Innocence is central to German memory politics; indeed, one can say that the German memory landscape is saturated with claims of innocence. The Great War is commonly portrayed as a loss of innocence, while the Nazis sought, in their way, to reclaim that innocence by proclaiming Germany as the innocent victim. After World War II, denazification and courts established administrative and legal boundaries within which claims of innocence could be formulated and adjudicated, while the "zero hour" and "economic miracle" established a basis for a different form of reclaiming innocence, one roundly critiqued by Theodor W. Adorno in his essay "What Does Coming to Terms with the Past Mean?" (1) In the 1980s, Chancellor Helmut Kohl's famous pronouncement of the "grace [Gnade] of a late birth" (also translatable as "mercy," "pardon," or "blessing") became the touchstone for a resurgence of war children's (Kriegskinder) memory. In the 1990s, the myth of the Wehrmacht as largely innocent of atrocities was publicly challenged. Today, right-wing critiques that cast Holocaust remembrance as a politics of shame draw upon tropes of innocence, of German air war victims and post-war generations, while right-wing images of migrants are cast in classic forms of threats to the purity of the "national body" (Volkskorper). (2) The quickening pace of contemporary debates over Germany's colonial past pointedly questions the innocence of today's beneficiaries of colonialism, drawing attention to the borders and contours of implication.
This special issue highlights the role of innocence in post-war German public memory. In this introduction, we argue that the politics of memory rests in significant ways on a politics of innocence. A politics of innocence calibrates who can be remembered--and how--through the construction of a hierarchy of empathic value based on degrees of purity. These constructions, in turn, become the basis for action in the present and future. Miriam Ticktin has shown the politics of innocence at work in the field of humanitarian intervention, where the projection (or withholding) of moral purity onto designated Others enables interventions in their name, be they refugees, migrants, casualties of violence, or even non-human actors such as animals or the environment. (3) Our focus is narrower but concurs with her framing of innocence as fundamentally about policing the boundaries of purity, and hence identity. As such, the politics of innocence sets important parameters within which memory work unfolds.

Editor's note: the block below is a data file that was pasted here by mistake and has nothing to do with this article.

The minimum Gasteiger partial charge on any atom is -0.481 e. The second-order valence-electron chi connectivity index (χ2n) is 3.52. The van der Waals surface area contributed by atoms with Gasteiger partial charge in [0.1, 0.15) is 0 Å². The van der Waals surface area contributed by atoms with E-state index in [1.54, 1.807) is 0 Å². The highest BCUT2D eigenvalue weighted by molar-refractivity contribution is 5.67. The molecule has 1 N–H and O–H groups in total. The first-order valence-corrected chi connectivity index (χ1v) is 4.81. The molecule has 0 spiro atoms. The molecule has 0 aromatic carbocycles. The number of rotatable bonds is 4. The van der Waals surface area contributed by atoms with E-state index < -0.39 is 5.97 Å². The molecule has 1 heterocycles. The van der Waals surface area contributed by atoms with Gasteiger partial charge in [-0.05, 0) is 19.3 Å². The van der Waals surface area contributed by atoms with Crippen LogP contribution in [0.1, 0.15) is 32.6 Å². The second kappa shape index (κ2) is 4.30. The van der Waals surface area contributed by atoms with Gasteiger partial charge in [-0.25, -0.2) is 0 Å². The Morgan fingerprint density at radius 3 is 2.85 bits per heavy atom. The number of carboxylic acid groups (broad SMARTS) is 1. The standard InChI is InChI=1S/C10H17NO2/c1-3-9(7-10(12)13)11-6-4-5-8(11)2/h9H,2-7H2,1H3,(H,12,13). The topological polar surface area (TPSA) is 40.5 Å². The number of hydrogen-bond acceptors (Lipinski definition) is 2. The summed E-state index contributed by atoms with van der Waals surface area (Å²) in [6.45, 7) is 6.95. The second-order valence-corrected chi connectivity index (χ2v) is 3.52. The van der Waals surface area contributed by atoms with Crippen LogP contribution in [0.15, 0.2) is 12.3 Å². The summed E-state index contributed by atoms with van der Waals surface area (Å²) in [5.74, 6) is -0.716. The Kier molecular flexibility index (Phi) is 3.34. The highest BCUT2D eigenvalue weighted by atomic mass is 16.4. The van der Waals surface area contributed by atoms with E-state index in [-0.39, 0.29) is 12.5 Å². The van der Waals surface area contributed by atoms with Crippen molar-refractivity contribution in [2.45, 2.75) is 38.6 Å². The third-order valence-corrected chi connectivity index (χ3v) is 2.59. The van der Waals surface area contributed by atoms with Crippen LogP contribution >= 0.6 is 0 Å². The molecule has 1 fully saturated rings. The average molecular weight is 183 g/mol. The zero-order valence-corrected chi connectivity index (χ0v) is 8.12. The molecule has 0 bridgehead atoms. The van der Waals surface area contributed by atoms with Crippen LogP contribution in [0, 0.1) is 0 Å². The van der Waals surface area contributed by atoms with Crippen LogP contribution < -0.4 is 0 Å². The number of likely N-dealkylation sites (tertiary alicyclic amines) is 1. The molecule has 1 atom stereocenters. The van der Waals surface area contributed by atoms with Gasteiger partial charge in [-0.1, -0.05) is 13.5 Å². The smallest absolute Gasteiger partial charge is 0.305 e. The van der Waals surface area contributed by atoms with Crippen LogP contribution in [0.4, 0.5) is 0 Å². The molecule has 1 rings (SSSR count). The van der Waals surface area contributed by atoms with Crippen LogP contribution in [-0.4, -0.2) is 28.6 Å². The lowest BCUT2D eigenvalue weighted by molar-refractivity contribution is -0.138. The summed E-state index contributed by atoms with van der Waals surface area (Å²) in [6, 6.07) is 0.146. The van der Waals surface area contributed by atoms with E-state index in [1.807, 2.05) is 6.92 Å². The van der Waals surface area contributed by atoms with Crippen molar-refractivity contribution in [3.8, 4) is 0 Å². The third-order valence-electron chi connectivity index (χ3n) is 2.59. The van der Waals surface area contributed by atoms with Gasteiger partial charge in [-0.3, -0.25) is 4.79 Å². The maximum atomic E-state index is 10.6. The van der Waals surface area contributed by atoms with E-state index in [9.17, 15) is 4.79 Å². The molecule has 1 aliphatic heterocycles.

Theorizing Myths of Innocence
By invoking myths in the title of this issue, we aim to convey a dual meaning that can be read across the following articles. First, the articles discuss specific narratives of innocence in the German context that serve mythical functions by addressing questions of group identity and embodying "ideals to which members of the group aspire." (4) These myths are not dependent on their truth value, because even if they rely on notions of a shared past, that vision of the past is mostly aspirational. The critical reaction to such narratives is, most commonly, to scrutinize them for factual errors and then debunk them for falsification of...